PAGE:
Jens Timmermann – What’s wrong with ‘deontology’?

in Academic Service - Archive by on December 1st, 2014

Event Date: 1 December 2014
Room 22/26
Senate House
University of London
London WC1E 7HU

The Aristotelian Society presents:

Dr Jens Timmermann (St. Andrews) -  What’s wrong with ‘deontology’?

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Gendering Representations of the Financial Crisis

in Academic Service - Archive by on November 28th, 2014

Event Date: 28 November 2014
Room 421
Birkbeck Main Building
Birkbeck, University of London
Malet Street
London WC1E 7HX

The Birkbeck Institute for Social Research, Birkbeck, University of London presents:

A BiGS Event:

Gendering Representations of the Financial Crisis

When the Financial Crisis of 2008 first hit with the collapse of Lehmann Brothers, news coverage, expert testimony and policy reports were all remarkably, if perhaps unconsciously, gendered:  Christine Lagarde quipped that ‘if Lehman Brothers had been ‘Lehman Sisters,’ today’s economic crisis clearly would look quite different’.  Harriet Harman agreed that if the City and Wall Street were to have a more feminine ethos, maybe financial crises would be fewer and further between (Independent 2009). Other commentators were even more direct: ‘more women on Wall Street equals less ridiculous willy-waving and ego and greed inspired risk-taking’, said Melissa Whitworth in The Telegraph (2010); and New York Magazine ran the headline ‘What if women ran Wall Street’, hypothesising that ‘having women around… prevents extreme behaviour—or irrational exuberance’ (New York Magazine 2010).

In this seminar – the first of a BIGS series on Gender and Austerity – Louise Owen and Kate Maclean discuss their work on gendering representations of the financial crisis, with a focus on popular culture responses to this notoriously complex event, that has – some have argued – constituted a coup d’état. Louise will explore two well-known theatrical responses to the crisis, Lucy Prebble’s Enron (2009) and David Hare’s The Power of Yes (2009), examining their approaches to the category of gender, and the role these play in mediating understandings of (post)industrial transformation. Kate will look at cinematic responses to the crisis, specifically the corporate drama Margin Call (2011) and the comedy The Other Guys (2010), focussing in particular on gender, risk and the construction of the ‘Wall Street Alpha Male’. The event will be Chaired by Lynne Segal, who will discuss the significance of these analyses to how the ensuing recession and austerity measures have disproportionately affected women.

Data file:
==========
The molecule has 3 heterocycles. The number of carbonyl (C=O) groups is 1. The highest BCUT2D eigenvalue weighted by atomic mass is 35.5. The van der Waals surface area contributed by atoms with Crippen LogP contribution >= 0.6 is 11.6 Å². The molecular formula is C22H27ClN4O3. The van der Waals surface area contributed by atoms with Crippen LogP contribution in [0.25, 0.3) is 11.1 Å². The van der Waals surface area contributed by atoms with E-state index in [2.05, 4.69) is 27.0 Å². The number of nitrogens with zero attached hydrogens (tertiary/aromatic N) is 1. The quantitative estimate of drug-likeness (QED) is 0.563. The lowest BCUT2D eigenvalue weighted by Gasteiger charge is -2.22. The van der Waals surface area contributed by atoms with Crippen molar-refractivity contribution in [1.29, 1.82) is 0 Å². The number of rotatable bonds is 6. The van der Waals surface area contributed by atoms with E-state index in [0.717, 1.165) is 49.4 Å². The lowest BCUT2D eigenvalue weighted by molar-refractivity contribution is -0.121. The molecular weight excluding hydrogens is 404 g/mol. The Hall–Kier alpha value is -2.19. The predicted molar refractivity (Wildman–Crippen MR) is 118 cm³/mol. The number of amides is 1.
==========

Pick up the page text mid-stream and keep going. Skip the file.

Introduction by Professor Lynne Segal (Birkbeck):

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Dr Louise Owen (Birkbeck):

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Dr Kate Maclean (Birkbeck (Birkbeck):

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Adam Hansen – “I heard the sounds of long ago”: The Politics of Popular Music in Contemporary Shakespearean Performance

in Academic Service - Archive by on November 27th, 2014

 

 

 

 

 

 

Event Date: 27 November 2014
Rose Theatre,
24-26 High Street,
Kingston, KT1 1HL

 

The Kingston Shakespeare Seminars

The Kingston Shakespeare Seminar (KiSS) brings leading Shakespeare scholars to the Rose, which the director Peter Hall created to be a “teaching theatre”. Here Sir Peter directed Dame Judi Dench in a celebrated production of “A Midsummer Night’s Dream”. But KiSS also commemorates Kingston’s historic connection with Shakespeare, which goes back to David Garrick – who lived here, and built the beautiful Shakespeare Temple beside the Thames – and to the very first royal performances of some of his greatest plays in the Great Hall at Hampton Court.

Dr Adam Hansen (Northumbria) – “I heard the sounds of long ago”:  The Politics of Popular Music in  Contemporary Shakespearean  Performance

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Robert Scotland/Vincent S. Smith – Is e-taxonomy a distraction or a solution?

in Academic Service - Archive by on November 27th, 2014

Systematics Association Logo

Event Date: 27 November 2014
The Linnean Society of London
Burlington House, Piccadilly,
London W1J 0BF

The Systematics Association presents:

The 2014 President’s Lecture

Is e-taxonomy a distraction or a solution?